And I’m going to use myself as an example. As an author I’ve had success using the traditional model, pitching my stories to editors who’ve decided to pay me for them and publish my work. But I’ve reached a point in my life where I don’t want to be hassled by a bunch of arbitrary gatekeepers who are judging my work based solely on whether they can commoditize it to fit their business model du jour. I know my writing is up to professional standards. I don’t need their validation.
So rather than go through the nonsense, I’ve decided to just put some of my work out there to sink or swim on its own. I’ve taken advantage of Amazon’s Kindle Direct Publishing platform to release a new novella called “The Seeker,” which is equal parts Science Fiction, Horror and Dark Fantasy, and not so easily classified by—or sold to—traditional publishers. Yet it deals with ideas that are more ambitious than anything I’ve ever written. You can find a link to “The Seeker” here on the website. If it finds readers, I’ll publish more stories set in the same universe.
Make no mistakes; I haven’t given up on traditional publishing and I certainly have trepidations about e-publishing. It’s a scary leap for someone who has aspired to write traditional books his whole life. Despite the handful of authors who you hear about finding wild success using this new model, odds are that my work will be lost on the vast heap of unreadable prose dumped onto the digital landscape by countless well-meaning people who simply can’t write. But honestly, how is that any different than having a bound copy of the same story sitting on a shelf next to the likes of Danielle Steele or John Grisham?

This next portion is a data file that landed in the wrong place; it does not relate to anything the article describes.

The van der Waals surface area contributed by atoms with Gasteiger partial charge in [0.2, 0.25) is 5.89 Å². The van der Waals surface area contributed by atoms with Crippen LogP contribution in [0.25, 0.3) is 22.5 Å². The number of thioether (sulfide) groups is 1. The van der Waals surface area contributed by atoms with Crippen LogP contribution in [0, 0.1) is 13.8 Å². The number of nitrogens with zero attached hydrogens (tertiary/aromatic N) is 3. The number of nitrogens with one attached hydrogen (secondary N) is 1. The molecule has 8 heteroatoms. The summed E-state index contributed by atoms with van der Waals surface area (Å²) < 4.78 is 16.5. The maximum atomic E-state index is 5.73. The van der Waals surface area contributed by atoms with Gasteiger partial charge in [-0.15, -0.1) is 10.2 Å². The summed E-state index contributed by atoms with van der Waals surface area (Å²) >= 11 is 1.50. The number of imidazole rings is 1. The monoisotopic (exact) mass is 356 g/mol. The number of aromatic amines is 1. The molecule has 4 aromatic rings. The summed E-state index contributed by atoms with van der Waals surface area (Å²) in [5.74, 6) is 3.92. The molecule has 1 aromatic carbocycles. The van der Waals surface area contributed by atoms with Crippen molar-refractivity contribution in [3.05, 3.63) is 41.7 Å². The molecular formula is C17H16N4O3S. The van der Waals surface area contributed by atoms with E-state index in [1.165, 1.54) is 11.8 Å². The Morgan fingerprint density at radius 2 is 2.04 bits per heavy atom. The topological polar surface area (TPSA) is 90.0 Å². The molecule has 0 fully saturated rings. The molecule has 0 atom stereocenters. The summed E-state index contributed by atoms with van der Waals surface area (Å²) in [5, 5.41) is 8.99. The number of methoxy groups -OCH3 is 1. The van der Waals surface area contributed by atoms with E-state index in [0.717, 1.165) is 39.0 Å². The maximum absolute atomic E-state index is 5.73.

So I’m choosing to embrace this new freedom, that “beautiful reward” that Le Guin so eloquently spoke about: the freedom to let my stories and ideas speak for themselves. Perhaps, in the process, they’ll speak to others.
And just like that Ursula K. Le Guin has once again utterly transformed my literary landscape—only this time as a writer. Which turns out to be another thing about Le Guin that Neil Gaiman and I share. As he said during the ceremony:
“She raised my consciousness… She made me a better writer. And I think much more importantly, she made me a much better person who wrote.”
Well, she’s certainly done the same for me, Neil. And it’s nice to be in such good company.